Ba maith leis na foilsitheoirí buíochas a ghabháil le Gallimard na Fraince; Marie-Françoise Connolly, Alliance Français, Baile Átha Cliath agus le hOllscoil Mhá Nuad, as a gcuidiú i bhfoilsiú an leabhair seo.

http://www.bbc.co.uk/irish/articles/view/954/english
http://www.bbc.co.uk/irish/video/4/english

Breandán Ó Doiblin (1931- ) novelist, critic and translator. Born in Rooskey, Co. Tyrone, he was educated at Saint Colum's College in Derry and Maynooth before becoming Professor of French and Modern Languages there. He edited Irisleabhar Mhá Nuad and pioneered the application of critical methods to the works of modern writers in Irish. The novel 'Néal Maidine agus Tine Oíche' (1960) deals with cultural values and their transmission in modern society, while 'An Branar Gan Cur' (1979) depicts the attitudes of an alienated northern Catholic. He translated 'Iseáia' (1975), which became part of 'An Bíobla Naofa' (1981).
(Oxford Companion to Irish Literature)

Gaoth an Fhocail
Saol agus Saothar
Iníon Mhaor an Uachta - Dráma
Aistí Critice agus Cultúir II - (books available from Amazon France)

Wikipedia -
Ó Doiblin is a polyglot who is particularly known for his work in French and in Irish. For many years, he was Rector of the Irish College in Paris. He has also published translations from French into Irish by La Fontaine, Pascal and Saint-Exupéry. In 2001 Ó Doibhlin was invested as an Officier de la Légion d'honneur, the highest French award available to a foreign national.


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PostPosted: Tue 04 Oct 2011 10:20 am 
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franc 91 wrote:
An Bíobla Naofa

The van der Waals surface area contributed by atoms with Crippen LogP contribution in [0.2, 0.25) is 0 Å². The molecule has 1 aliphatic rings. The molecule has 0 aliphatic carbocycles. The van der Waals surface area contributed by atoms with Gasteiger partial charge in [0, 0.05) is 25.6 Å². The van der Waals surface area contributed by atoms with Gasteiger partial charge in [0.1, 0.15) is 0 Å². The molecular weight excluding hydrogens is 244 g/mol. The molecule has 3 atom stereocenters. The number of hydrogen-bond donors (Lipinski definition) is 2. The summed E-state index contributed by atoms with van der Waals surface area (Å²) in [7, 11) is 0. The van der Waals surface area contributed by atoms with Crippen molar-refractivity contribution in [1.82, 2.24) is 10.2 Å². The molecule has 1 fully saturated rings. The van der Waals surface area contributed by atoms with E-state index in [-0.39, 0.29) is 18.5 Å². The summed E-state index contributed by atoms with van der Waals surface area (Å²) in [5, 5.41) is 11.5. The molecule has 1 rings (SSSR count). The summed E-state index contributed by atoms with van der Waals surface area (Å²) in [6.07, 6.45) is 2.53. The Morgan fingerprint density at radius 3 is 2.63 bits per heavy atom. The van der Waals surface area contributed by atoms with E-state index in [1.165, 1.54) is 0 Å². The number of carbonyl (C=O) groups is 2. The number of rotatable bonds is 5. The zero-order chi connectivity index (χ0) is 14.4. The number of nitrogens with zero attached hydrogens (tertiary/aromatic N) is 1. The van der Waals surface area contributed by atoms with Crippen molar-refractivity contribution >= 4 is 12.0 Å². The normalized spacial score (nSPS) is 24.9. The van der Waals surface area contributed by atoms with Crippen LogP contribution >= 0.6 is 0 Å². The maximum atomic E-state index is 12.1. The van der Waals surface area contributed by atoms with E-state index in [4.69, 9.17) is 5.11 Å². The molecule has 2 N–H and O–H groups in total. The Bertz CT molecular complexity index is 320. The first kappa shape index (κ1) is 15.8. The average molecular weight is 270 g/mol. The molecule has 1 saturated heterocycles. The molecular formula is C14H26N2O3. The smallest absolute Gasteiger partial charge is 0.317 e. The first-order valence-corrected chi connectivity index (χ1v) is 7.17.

Not a translation I'm keen on. :bolt:

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It is recommended that you always wait for three to agree on a translation.
I speak Connemara Irish, and my input will often reflect that.
I will do an mp3 file on request for short translations.

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PostPosted: Tue 04 Oct 2011 10:26 am 
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Bríd Mhór wrote:
franc 91 wrote:
An Bíobla Naofa

Not a translation I'm keen on. :bolt:

Yes, it has its problems, too. Proper translation should really only be done by A-language speakers of the target language.

_________________

WARNING: Intermediate speaker - await further opinions, corrections and adjustments before acting on my advice.
My "specialty" is Connemara Irish, particularly Cois Fhairrge dialect.
Is fearr Gaeilge ḃriste ná Béarla cliste, cinnte, aċ i ḃfad níos fearr aríst í Gaeilge ḃinn ḃeo na nGaeltaċtaí.
Gaeilge Chonnacht (GC), go háraid Gaeilge Chois Fhairrge (GCF), agus Gaeilge an Chaighdeáin Oifigiúil (CO).


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PostPosted: Sat 15 Oct 2011 5:14 pm 
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Quote:
Beidh a bhfuil ceansaithe agat faoi do chúram go deo.


I don't think anyone ever voice an opinion on this one.


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PostPosted: Tue 20 Dec 2011 10:16 pm 
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Bump


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PostPosted: Tue 20 Dec 2011 11:00 pm 
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DesertKitsune wrote:
Quote:
Beidh a bhfuil ceansaithe agat faoi do chúram go deo.


I don't think anyone ever voice an opinion on this one.

I quite like it.

_________________
Not a native speaker.

Always wait for at least three people to agree on a translation, especially if it’s for something permanent.

My translations are usually GU (Ulster Irish), unless CO (Standard Orthography) is requested.